Celebrating 25 years of collaboration

An 1838 map of the Oregon Territory.

Washington State University will commemorate its landmark cooperation agreement with regional Native American Tribes and Nations next week with a series of events on the Pullman campus.

In 1997, WSU signed a memorandum of understanding with six Tribes, setting the table for a new era of cooperation and consultation. Among the goals was to improve the university’s efforts to provide educational services to Native American populations, and to better promote understanding of Native American issues.

Those efforts continue to this day, with Native and university leaders eyeing a future where Native voices are more prominent, where more Native students call themselves Cougs, and where indigenous histories and cultures are better considered in the process of conducting world-class research. 

 “Washington State University campuses are deeply rooted in the lands of Native peoples, and it is vital that we not only acknowledge that fact, but work hard to continue to cultivate meaningful partnerships with and fulfill education obligations for the living descendants of these Tribes,” Zoe Higheagle Strong, vice provost for Native American relations and programs and Tribal liaison to the university president, said.

Building bridges

Six Tribes initially signed WSU’s initial memorandum of understanding in 1997: 

  • The Coeur d’Alene Tribe
  • The Confederated Tribes of the Colville Reservation  
  • The Confederated Tribes and Bands of the Yakama Nation
  • The Confederated Tribes of the Umatilla Indian Reservation
  • The Kootenai Tribe of Idaho 
  • The Nez Perce Tribe

By 2016, six more Tribes and Nations had signed the agreement:

  • The Confederated Tribes of the Warm Springs Reservation of Oregon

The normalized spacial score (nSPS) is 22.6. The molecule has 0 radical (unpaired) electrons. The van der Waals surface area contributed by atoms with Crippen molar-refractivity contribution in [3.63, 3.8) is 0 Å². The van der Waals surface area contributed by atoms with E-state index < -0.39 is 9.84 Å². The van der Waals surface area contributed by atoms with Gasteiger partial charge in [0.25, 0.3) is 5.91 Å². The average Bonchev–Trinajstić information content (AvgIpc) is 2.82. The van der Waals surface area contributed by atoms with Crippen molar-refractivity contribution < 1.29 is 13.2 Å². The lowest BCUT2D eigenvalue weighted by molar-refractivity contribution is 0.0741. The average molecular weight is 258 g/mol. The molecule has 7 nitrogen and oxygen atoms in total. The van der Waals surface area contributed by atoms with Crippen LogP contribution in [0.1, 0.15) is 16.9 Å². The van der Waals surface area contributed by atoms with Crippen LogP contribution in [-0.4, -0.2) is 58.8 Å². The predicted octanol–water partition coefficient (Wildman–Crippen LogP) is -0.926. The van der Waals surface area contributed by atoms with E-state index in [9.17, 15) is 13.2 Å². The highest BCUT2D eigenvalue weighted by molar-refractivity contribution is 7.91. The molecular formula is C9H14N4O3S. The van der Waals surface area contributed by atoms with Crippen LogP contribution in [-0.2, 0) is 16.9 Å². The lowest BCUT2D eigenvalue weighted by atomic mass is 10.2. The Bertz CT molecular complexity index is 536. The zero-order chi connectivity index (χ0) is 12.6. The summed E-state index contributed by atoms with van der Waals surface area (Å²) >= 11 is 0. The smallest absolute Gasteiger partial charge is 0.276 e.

• Confederated Salish and Kootenai Tribes
  • Cowlitz Indian Tribe
  • Kalispel Tribe of Indians
  • Spokane Tribe of Indians
  • Quinault Indian Nation,

And on Sept. 6, 2022, the Swinomish Tribal Senate voted to sign the MOU with WSU and will become the 13th signatory Tribe.  Mike Iyall personally drove to Pullman to sign the MOU as the representative of the Cowlitz Indian Tribe in 2002. The Cowlitz Indian Tribe had to finish its 150-year chase to be federally recognized prior to signing the agreement with WSU. That fact didn’t keep Iyall’s son David, a student at WSU Pullman from signing the original agreement in 1997 as the President of WSU’s Native American Alliance.  

A belief in the positive ripple effect that graduates have on their communities prompted Mike Iyall to make the trip two decades ago and has stayed with him and compelled him to continue to work toward that effort in the years since.

“Having WSU not only accept Native students but offer them scholarships validates them and their life decisions to that point,” Iyall said. “It tells people in their community that WSU values people like you.”